INDEPENDENCE – The Board of Supervisors chambers were standing room only on Monday as the body was there to discuss a resolution making Buchanan County a Second Amendment Sanctuary.
Chairman Clayton Ohrt stated he placed the item on the agenda after being contacted by several people and organizations in favor of the status. He began the discussion by reading a letter.
“I would like to start off this morning by reading a very touching letter the supervisors got,” Ohrt said, adding he would not mention the author’s name, but knew he was a veteran.
The letter stated the author served in the infantry in Iraq. The author recalled leaving weapons in Iraqi homes for the occupants to protect themselves. The author was concerned that people of the “friendly Midwest” take their freedoms for granted. The person was also concerned about the lack of sheriff’s deputies and their equipment.
“To think elected officials and law officers can be everywhere at one time and help is dangerous,” Ohrt read. “The current state of world events show no better proof. I will not depend on anyone else with lesser knowledge, equipment, or experience to protect my family’s life or my own.”
The letter summed up the author’s appreciation for all who have and will serve in the military and asked the supervisors to approve the resolution.
“I served with these men, make them proud of your vote,” said the letter. “It is our God-given freedom.”
Ohrt then opened the floor for comment and was asked to read the resolution presented.
“The resolution is a formal expression of opinion, decision, and firmness of purpose,” Ohrt stated before reading it.
Resolution Declaring Buchanan County to be a Second Amendment Sanctuary County
WHEREAS, the right of the people to keep and bear arms is guaranteed as an individual right under the Second Amendment to the United States Constitution, “A well-regulated Militia, being necessary to the security of a free State, the right of the people to keep and bear Arms, shall not be infringed.” And
WHEREAS, the right of the people to keep and bear arms for defense of life, liberty, and property is regarded as an inalienable right by the people of Buchanan County, Iowa, herein referred to as the County; and
WHEREAS, the people of the County derive economic benefit from all safe forms of firearms recreation, hunting, and shooting conducted within the County using all types of firearms allowable under the United States Constitution and the laws of the State of Iowa; and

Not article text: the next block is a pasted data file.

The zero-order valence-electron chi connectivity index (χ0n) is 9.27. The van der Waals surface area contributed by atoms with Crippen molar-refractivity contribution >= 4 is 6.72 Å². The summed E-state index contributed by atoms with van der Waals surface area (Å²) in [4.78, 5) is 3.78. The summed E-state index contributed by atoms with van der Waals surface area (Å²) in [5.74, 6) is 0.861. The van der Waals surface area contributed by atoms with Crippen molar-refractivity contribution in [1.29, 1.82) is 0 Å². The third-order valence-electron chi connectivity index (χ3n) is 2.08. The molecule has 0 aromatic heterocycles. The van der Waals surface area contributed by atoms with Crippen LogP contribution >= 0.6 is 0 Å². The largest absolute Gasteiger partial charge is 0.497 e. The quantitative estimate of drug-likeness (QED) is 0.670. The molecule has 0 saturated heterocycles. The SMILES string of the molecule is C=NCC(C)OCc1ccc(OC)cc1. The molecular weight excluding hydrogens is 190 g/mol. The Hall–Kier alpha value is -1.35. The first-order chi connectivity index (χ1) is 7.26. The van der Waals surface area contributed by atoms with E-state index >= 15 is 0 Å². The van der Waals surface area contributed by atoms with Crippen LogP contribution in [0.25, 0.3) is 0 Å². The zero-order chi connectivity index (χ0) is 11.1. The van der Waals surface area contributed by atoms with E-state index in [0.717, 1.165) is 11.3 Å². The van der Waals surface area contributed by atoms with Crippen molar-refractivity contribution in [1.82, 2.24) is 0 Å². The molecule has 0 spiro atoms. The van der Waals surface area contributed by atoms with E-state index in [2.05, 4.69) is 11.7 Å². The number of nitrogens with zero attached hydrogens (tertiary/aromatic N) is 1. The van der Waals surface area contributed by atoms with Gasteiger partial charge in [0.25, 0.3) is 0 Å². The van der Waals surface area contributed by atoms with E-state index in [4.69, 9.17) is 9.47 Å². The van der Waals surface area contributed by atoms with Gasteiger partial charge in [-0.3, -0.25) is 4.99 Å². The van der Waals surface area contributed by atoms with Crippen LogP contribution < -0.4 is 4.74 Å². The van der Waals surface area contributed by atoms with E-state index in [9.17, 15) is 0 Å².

WHEREAS, the County Board of Supervisors was elected to represent the citizens of the County, and have sworn by their Oath of Office to uphold the United States Constitution and the Constitution of the State of Iowa; and
WHEREAS, Iowa State Senators and State Representatives have also sworn by their Oath of Office to uphold the United States Constitution and the Constitution of the State of Iowa; and
WHEREAS, legislation is currently being considered and expected to be proposed by both the Iowa State Legislature and Federal Legislature that potentially seeks to infringe on the constitutionally protected right of citizens to keep and bear arms; and
WHEREAS, it is desirable to declare that the County is a Second Amendment Sanctuary County, as the County opposes the enactment of any legislation, executive order and administrative rules that would infringe upon the constitutional right of the people of the County to keep and bear arms or restrict the possession and purchasing of ammunition.
NOW, THEREFORE, BE IT RESOLVED that the Buchanan County Board of Supervisors hereby declares Buchanan County to be a Second Amendment Sanctuary County, and hereby states its opposition to the enactment of any legislation, executive order and administrative rules that would infringe upon the constitutional right of the people of Buchanan County to keep and bear arms.
After the reading of the resolution, Buchanan County Sheriff Scott Buzynski spoke to address the supervisors and the audience.
“The times right now are pretty unprecedented, and what we are going through right now with the COVID and federal government trying to get things back to the community,” Sheriff Buzynski began. “Local government is very important.”